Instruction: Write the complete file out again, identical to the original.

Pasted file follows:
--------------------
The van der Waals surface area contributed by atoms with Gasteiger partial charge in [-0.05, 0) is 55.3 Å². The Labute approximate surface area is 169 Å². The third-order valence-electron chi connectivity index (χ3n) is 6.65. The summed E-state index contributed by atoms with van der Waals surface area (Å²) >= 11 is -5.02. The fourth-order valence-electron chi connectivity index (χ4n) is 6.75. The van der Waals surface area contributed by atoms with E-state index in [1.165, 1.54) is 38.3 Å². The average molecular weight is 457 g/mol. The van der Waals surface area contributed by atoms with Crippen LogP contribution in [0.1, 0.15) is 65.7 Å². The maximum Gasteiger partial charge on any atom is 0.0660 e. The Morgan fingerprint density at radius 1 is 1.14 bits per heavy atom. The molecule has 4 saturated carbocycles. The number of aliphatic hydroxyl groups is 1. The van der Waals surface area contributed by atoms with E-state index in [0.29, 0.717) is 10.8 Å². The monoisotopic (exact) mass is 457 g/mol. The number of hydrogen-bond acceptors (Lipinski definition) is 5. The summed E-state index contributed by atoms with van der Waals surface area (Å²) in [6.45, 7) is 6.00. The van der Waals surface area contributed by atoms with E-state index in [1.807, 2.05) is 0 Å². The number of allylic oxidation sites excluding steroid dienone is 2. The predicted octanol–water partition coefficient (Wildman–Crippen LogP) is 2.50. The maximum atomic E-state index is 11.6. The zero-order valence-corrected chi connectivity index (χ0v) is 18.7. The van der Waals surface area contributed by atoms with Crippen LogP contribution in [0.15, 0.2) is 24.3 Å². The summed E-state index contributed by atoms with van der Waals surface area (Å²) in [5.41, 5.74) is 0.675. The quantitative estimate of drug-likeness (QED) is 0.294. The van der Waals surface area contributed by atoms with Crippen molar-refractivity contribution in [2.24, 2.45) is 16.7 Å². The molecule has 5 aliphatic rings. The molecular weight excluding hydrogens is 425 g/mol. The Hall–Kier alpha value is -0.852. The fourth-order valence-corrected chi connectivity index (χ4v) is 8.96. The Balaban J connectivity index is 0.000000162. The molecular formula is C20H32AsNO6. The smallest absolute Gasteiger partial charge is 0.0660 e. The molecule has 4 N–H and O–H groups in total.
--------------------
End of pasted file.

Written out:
The van der Waals surface area contributed by atoms with Gasteiger partial charge in [-0.05, 0) is 55.3 Å². The Labute approximate surface area is 169 Å². The third-order valence-electron chi connectivity index (χ3n) is 6.65. The summed E-state index contributed by atoms with van der Waals surface area (Å²) >= 11 is -5.02. The fourth-order valence-electron chi connectivity index (χ4n) is 6.75. The van der Waals surface area contributed by atoms with E-state index in [1.165, 1.54) is 38.3 Å². The average molecular weight is 457 g/mol. The van der Waals surface area contributed by atoms with Crippen LogP contribution in [0.1, 0.15) is 65.7 Å². The maximum Gasteiger partial charge on any atom is 0.0660 e. The Morgan fingerprint density at radius 1 is 1.14 bits per heavy atom. The molecule has 4 saturated carbocycles. The number of aliphatic hydroxyl groups is 1. The van der Waals surface area contributed by atoms with E-state index in [0.29, 0.717) is 10.8 Å². The monoisotopic (exact) mass is 457 g/mol. The number of hydrogen-bond acceptors (Lipinski definition) is 5. The summed E-state index contributed by atoms with van der Waals surface area (Å²) in [6.45, 7) is 6.00. The van der Waals surface area contributed by atoms with E-state index in [1.807, 2.05) is 0 Å². The number of allylic oxidation sites excluding steroid dienone is 2. The predicted octanol–water partition coefficient (Wildman–Crippen LogP) is 2.50. The maximum atomic E-state index is 11.6. The zero-order valence-corrected chi connectivity index (χ0v) is 18.7. The van der Waals surface area contributed by atoms with Crippen LogP contribution in [0.15, 0.2) is 24.3 Å². The summed E-state index contributed by atoms with van der Waals surface area (Å²) in [5.41, 5.74) is 0.675. The quantitative estimate of drug-likeness (QED) is 0.294. The van der Waals surface area contributed by atoms with Crippen molar-refractivity contribution in [2.24, 2.45) is 16.7 Å². The molecule has 5 aliphatic rings. The molecular weight excluding hydrogens is 425 g/mol. The Hall–Kier alpha value is -0.852. The fourth-order valence-corrected chi connectivity index (χ4v) is 8.96. The Balaban J connectivity index is 0.000000162. The molecular formula is C20H32AsNO6. The smallest absolute Gasteiger partial charge is 0.0660 e. The molecule has 4 N–H and O–H groups in total.